Organisations in disaster
King, David (2007) Organisations in disaster. Natural Hazards, 40 (3). pp. 657-665.
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In the event of a disaster, communities become the targets of specialist organisations and a concentration of activities. The complex unstructured activities and routines of daily life are disrupted and even totally overwhelmed by a single catastrophic event that requires a redirection of priorities, resources and people to deal with all aspects of the disaster impact as rapidly as possible. The whole community must be mobilised to restore functions and meet needs, to return to the normality of the pre-disaster state. This latter purpose is least likely to be achieved, as the destroyed community can seldom rebuild to the same complex, but randomly haphazard state that existed before the disaster. The mobilisation of the whole community to the single purpose of recovery requires a high level of organisation. Response to a disaster demands that there be purposeful organisations ready to provide leadership and action. Emergency management is predicated for the existence of such purposeful organisations. However, while organisations are at the core of emergency management response and recovery, they are by no means simple or singular. Disaster generates a plethora of organisations, which interact with the community rather than simply organising disaster response. The community also organises itself, re-assigning priorities and using existing organisations and networks.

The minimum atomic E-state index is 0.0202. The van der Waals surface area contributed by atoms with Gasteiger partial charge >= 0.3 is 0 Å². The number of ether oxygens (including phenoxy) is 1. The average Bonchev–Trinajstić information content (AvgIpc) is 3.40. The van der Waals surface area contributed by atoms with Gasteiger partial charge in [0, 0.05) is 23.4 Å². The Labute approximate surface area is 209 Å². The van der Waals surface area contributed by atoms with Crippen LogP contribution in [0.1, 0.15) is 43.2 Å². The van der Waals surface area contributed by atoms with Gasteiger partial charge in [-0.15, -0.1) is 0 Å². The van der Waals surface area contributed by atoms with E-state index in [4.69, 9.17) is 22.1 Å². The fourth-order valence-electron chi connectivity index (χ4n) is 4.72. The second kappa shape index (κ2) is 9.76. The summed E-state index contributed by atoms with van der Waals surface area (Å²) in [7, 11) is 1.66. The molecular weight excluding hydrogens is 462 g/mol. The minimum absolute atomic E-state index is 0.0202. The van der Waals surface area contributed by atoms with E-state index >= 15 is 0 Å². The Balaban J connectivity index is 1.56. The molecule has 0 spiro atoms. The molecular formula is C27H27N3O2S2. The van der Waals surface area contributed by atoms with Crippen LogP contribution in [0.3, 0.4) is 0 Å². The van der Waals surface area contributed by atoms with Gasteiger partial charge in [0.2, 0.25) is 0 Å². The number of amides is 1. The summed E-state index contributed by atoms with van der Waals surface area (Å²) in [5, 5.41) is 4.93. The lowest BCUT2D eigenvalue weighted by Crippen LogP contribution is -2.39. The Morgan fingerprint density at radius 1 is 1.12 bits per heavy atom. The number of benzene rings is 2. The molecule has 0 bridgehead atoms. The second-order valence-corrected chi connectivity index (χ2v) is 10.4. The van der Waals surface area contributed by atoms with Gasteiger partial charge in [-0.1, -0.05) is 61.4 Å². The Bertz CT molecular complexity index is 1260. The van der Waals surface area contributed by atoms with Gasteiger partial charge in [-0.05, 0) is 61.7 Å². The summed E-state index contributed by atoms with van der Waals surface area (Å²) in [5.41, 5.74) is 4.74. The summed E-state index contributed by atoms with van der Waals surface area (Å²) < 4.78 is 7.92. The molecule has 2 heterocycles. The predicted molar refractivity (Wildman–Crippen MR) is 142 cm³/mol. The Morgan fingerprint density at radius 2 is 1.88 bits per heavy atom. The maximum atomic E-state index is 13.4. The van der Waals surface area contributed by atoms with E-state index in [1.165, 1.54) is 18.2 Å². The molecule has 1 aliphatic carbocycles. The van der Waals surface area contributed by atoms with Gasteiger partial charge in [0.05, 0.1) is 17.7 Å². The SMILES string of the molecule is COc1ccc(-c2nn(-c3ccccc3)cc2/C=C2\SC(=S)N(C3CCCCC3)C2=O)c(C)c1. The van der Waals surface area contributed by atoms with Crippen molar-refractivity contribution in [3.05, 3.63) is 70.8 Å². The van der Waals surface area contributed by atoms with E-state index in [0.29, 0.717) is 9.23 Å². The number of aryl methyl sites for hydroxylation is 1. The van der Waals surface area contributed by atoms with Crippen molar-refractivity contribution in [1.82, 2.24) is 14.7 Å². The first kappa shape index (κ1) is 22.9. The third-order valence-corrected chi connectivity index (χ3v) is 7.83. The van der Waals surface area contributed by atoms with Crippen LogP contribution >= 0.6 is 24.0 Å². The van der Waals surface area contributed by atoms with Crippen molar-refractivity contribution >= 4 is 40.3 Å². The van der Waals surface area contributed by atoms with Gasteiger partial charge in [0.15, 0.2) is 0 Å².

|Item Type:||Article (Refereed Research - C1)|
|Keywords:||community; recovery and mitigation; NGOs; emergency management|
|Date Deposited:||18 May 2009 04:37|
|FoR Codes:||12 BUILT ENVIRONMENT AND DESIGN > 1205 Urban and Regional Planning > 120599 Urban and Regional Planning not elsewhere classified @ 100%|
|SEO Codes:||97 EXPANDING KNOWLEDGE > 970116 Expanding Knowledge through Studies of Human Society @ 100%|
|Citation Count from Web of Science||